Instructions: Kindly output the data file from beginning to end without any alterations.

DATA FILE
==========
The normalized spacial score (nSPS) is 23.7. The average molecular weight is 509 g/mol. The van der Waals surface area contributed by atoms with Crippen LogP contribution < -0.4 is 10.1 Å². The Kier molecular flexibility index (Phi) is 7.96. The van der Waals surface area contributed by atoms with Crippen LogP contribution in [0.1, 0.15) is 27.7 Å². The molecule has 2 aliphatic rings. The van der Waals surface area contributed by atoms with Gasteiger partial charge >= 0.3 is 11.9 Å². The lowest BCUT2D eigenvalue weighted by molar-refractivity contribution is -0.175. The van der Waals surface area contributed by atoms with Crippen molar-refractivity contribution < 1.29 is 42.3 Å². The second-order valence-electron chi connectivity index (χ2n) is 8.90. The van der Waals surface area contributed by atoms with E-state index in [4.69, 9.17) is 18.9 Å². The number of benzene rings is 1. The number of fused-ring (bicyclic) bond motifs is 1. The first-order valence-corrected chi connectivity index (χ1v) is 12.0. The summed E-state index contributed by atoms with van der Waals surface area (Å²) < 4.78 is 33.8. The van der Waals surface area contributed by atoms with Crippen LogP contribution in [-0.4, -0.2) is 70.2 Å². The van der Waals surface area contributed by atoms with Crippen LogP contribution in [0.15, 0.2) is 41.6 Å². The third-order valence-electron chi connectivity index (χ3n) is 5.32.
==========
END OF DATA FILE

The normalized spacial score (nSPS) is 23.7. The average molecular weight is 509 g/mol. The van der Waals surface area contributed by atoms with Crippen LogP contribution < -0.4 is 10.1 Å². The Kier molecular flexibility index (Phi) is 7.96. The van der Waals surface area contributed by atoms with Crippen LogP contribution in [0.1, 0.15) is 27.7 Å². The molecule has 2 aliphatic rings. The van der Waals surface area contributed by atoms with Gasteiger partial charge >= 0.3 is 11.9 Å². The lowest BCUT2D eigenvalue weighted by molar-refractivity contribution is -0.175. The van der Waals surface area contributed by atoms with Crippen molar-refractivity contribution < 1.29 is 42.3 Å². The second-order valence-electron chi connectivity index (χ2n) is 8.90. The van der Waals surface area contributed by atoms with E-state index in [4.69, 9.17) is 18.9 Å². The number of benzene rings is 1. The number of fused-ring (bicyclic) bond motifs is 1. The first-order valence-corrected chi connectivity index (χ1v) is 12.0. The summed E-state index contributed by atoms with van der Waals surface area (Å²) < 4.78 is 33.8. The van der Waals surface area contributed by atoms with Crippen LogP contribution in [-0.4, -0.2) is 70.2 Å². The van der Waals surface area contributed by atoms with Crippen LogP contribution in [0.15, 0.2) is 41.6 Å². The third-order valence-electron chi connectivity index (χ3n) is 5.32.